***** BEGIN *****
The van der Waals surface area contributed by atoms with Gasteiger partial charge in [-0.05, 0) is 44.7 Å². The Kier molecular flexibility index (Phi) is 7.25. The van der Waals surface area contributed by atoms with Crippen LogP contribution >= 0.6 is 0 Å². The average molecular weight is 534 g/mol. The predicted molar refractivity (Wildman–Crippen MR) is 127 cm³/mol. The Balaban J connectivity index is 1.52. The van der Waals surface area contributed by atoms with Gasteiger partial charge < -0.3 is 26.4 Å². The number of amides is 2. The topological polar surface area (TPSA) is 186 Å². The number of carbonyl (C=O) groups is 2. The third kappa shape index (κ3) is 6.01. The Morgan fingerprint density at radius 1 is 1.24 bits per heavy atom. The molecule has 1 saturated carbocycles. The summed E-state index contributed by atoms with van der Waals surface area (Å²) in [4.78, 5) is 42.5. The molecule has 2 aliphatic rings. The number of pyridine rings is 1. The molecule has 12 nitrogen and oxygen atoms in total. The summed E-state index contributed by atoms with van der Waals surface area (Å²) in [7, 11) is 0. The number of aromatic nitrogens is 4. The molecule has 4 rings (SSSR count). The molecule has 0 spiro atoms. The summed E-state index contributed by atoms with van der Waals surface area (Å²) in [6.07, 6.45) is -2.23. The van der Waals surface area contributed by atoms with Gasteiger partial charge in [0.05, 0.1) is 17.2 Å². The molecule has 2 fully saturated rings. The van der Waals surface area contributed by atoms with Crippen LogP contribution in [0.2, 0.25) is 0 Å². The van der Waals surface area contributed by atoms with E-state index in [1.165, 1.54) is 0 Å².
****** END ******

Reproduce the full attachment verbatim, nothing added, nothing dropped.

The van der Waals surface area contributed by atoms with Gasteiger partial charge in [-0.05, 0) is 44.7 Å². The Kier molecular flexibility index (Phi) is 7.25. The van der Waals surface area contributed by atoms with Crippen LogP contribution >= 0.6 is 0 Å². The average molecular weight is 534 g/mol. The predicted molar refractivity (Wildman–Crippen MR) is 127 cm³/mol. The Balaban J connectivity index is 1.52. The van der Waals surface area contributed by atoms with Gasteiger partial charge < -0.3 is 26.4 Å². The number of amides is 2. The topological polar surface area (TPSA) is 186 Å². The number of carbonyl (C=O) groups is 2. The third kappa shape index (κ3) is 6.01. The Morgan fingerprint density at radius 1 is 1.24 bits per heavy atom. The molecule has 1 saturated carbocycles. The summed E-state index contributed by atoms with van der Waals surface area (Å²) in [4.78, 5) is 42.5. The molecule has 2 aliphatic rings. The number of pyridine rings is 1. The molecule has 12 nitrogen and oxygen atoms in total. The summed E-state index contributed by atoms with van der Waals surface area (Å²) in [7, 11) is 0. The number of aromatic nitrogens is 4. The molecule has 4 rings (SSSR count). The molecule has 0 spiro atoms. The summed E-state index contributed by atoms with van der Waals surface area (Å²) in [6.07, 6.45) is -2.23. The van der Waals surface area contributed by atoms with Gasteiger partial charge in [0.05, 0.1) is 17.2 Å². The molecule has 2 fully saturated rings. The van der Waals surface area contributed by atoms with Crippen LogP contribution in [0.2, 0.25) is 0 Å². The van der Waals surface area contributed by atoms with E-state index in [1.165, 1.54) is 0 Å².